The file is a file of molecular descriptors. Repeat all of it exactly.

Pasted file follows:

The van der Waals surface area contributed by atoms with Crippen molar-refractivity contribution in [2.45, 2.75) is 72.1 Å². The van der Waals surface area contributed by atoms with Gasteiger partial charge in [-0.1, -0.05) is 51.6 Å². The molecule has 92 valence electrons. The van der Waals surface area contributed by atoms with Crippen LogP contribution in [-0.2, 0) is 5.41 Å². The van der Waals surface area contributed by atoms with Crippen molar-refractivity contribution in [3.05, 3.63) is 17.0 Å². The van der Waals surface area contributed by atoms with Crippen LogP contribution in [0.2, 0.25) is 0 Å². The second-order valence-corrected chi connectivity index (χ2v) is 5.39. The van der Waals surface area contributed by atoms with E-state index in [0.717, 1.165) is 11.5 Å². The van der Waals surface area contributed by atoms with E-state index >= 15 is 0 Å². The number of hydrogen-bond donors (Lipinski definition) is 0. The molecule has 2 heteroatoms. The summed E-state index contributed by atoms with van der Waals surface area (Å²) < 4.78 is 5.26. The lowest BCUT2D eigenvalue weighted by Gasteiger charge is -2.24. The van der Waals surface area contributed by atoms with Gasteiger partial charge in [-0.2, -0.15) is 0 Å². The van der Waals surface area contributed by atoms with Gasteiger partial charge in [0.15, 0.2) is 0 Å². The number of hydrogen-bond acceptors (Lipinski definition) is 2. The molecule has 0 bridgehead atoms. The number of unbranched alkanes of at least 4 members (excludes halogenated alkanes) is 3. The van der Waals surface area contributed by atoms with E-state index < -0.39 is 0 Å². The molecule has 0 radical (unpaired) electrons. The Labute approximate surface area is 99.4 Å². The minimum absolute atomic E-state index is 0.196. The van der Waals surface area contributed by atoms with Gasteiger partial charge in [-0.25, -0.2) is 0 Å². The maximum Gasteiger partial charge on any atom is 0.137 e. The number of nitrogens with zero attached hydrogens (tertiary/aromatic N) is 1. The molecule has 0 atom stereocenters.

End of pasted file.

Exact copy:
The van der Waals surface area contributed by atoms with Crippen molar-refractivity contribution in [2.45, 2.75) is 72.1 Å². The van der Waals surface area contributed by atoms with Gasteiger partial charge in [-0.1, -0.05) is 51.6 Å². The molecule has 92 valence electrons. The van der Waals surface area contributed by atoms with Crippen LogP contribution in [-0.2, 0) is 5.41 Å². The van der Waals surface area contributed by atoms with Crippen molar-refractivity contribution in [3.05, 3.63) is 17.0 Å². The van der Waals surface area contributed by atoms with Crippen LogP contribution in [0.2, 0.25) is 0 Å². The second-order valence-corrected chi connectivity index (χ2v) is 5.39. The van der Waals surface area contributed by atoms with E-state index in [0.717, 1.165) is 11.5 Å². The van der Waals surface area contributed by atoms with E-state index >= 15 is 0 Å². The number of hydrogen-bond donors (Lipinski definition) is 0. The molecule has 2 heteroatoms. The summed E-state index contributed by atoms with van der Waals surface area (Å²) < 4.78 is 5.26. The lowest BCUT2D eigenvalue weighted by Gasteiger charge is -2.24. The van der Waals surface area contributed by atoms with Gasteiger partial charge in [-0.2, -0.15) is 0 Å². The van der Waals surface area contributed by atoms with Gasteiger partial charge in [0.15, 0.2) is 0 Å². The number of hydrogen-bond acceptors (Lipinski definition) is 2. The molecule has 0 bridgehead atoms. The number of unbranched alkanes of at least 4 members (excludes halogenated alkanes) is 3. The van der Waals surface area contributed by atoms with E-state index < -0.39 is 0 Å². The molecule has 0 radical (unpaired) electrons. The Labute approximate surface area is 99.4 Å². The minimum absolute atomic E-state index is 0.196. The van der Waals surface area contributed by atoms with Gasteiger partial charge in [-0.25, -0.2) is 0 Å². The maximum Gasteiger partial charge on any atom is 0.137 e. The number of nitrogens with zero attached hydrogens (tertiary/aromatic N) is 1. The molecule has 0 atom stereocenters.